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Hiro

Japanese pastry vs French pastry

90 posts in this topic

we talking about the different between France and Japan pastry, sometimes i wonder if le cordon bleu japan have different tehcnique comparing with le cordon bleu in france or they have another methode in scaling,technique. ingredients ? , because this school is from france but i think they (maybe) adapt their recipes with local is it ? or they stick with the origin (the basic laws of making boulangerie in france).

i think the discussion here is not like comparing apples to oranges, i dont know from others view, but as i concern we just talk the caused of the different from the start, and if its become subjective i think a little argue is fine i think it just like spice in cooking , as long its not becoming toooo subjective.

dear ptipois, so you've been thinking about this too, avec plaisir i'm glad.:biggrin: to reading this forums.Arigatou gozaimasu. Thank's to all too.

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Why do French chefs leave France? The pay sucks in France. I made 6-7 times in Seoul what I made in France. I make more money as an instructor in Los Angeles teaching one shift than I would slaving away for 60 hours a week in France with my own place assuming that it would be successful. Of course this is even assuming I could even get the investors to open my own place in France. In Los Angeles, I can go cook for a wealthy family just on weekends and make more money than I would as a chef de cuisine in a pretty nice place in France. The whole system is still very old guard, old boys network. The pay scale is very different. Of course not all or even most American chefs make what I make either.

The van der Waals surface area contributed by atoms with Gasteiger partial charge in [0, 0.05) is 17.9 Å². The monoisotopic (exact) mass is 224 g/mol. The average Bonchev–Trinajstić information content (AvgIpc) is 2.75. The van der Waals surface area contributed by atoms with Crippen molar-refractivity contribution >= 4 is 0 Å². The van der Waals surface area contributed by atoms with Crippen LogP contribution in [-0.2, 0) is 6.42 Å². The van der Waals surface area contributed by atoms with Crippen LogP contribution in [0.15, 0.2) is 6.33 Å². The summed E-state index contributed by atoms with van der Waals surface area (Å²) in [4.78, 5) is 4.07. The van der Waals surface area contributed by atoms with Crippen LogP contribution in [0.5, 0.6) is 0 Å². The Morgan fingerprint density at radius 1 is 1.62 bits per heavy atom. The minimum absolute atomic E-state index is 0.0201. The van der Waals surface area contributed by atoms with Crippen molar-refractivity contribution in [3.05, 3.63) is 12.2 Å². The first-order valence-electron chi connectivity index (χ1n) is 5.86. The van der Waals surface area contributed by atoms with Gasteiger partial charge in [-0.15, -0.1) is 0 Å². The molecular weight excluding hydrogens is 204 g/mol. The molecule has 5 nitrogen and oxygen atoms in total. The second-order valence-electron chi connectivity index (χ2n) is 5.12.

There is a guest instructor from the Ottawa Le Cordon Bleu at my school. He's from a village in the Beaujolais that is 10 minutes from where I'm from. We know many of the same people in the area. He worked with some of the greats in France. He's extremely talented. Guess why he left France?

Most of the discussion here is like comparing apples to oranges. Doesn't make sense to me to talk about the products like this. This vs that or what's better. That's subjective. Some of the comparisons too are like taking the best examples of one then comparing them to the worst examples of another.

Everyone has their reasons, it depends on a person's priority. I certainly didn't come to France for the money. One person's wasteland is another's El Dorado.

It is kind of strange to compare two things that in principle come from completely different cultural origins. What similarities to Japanese and French pastry have that can be compared? Where exactly do these comparisons arise? In the product? In the realm of technical mastery? I suspect that the discussion on who are the better pastry chefs are based on professionals who have mastered a certain craft and perhaps have taken their rigor on to a level of perfection in their tradition. Without a clear understanding of Japanese pastry it's impossible to know what the basis is for comparison. Parallel worlds of aesthetic judgement apply unless there is a common product. Are they similar enough to compare? Or are we comparing what originated as French style pastry by tradition produced in Japan to everyday pastry made in France?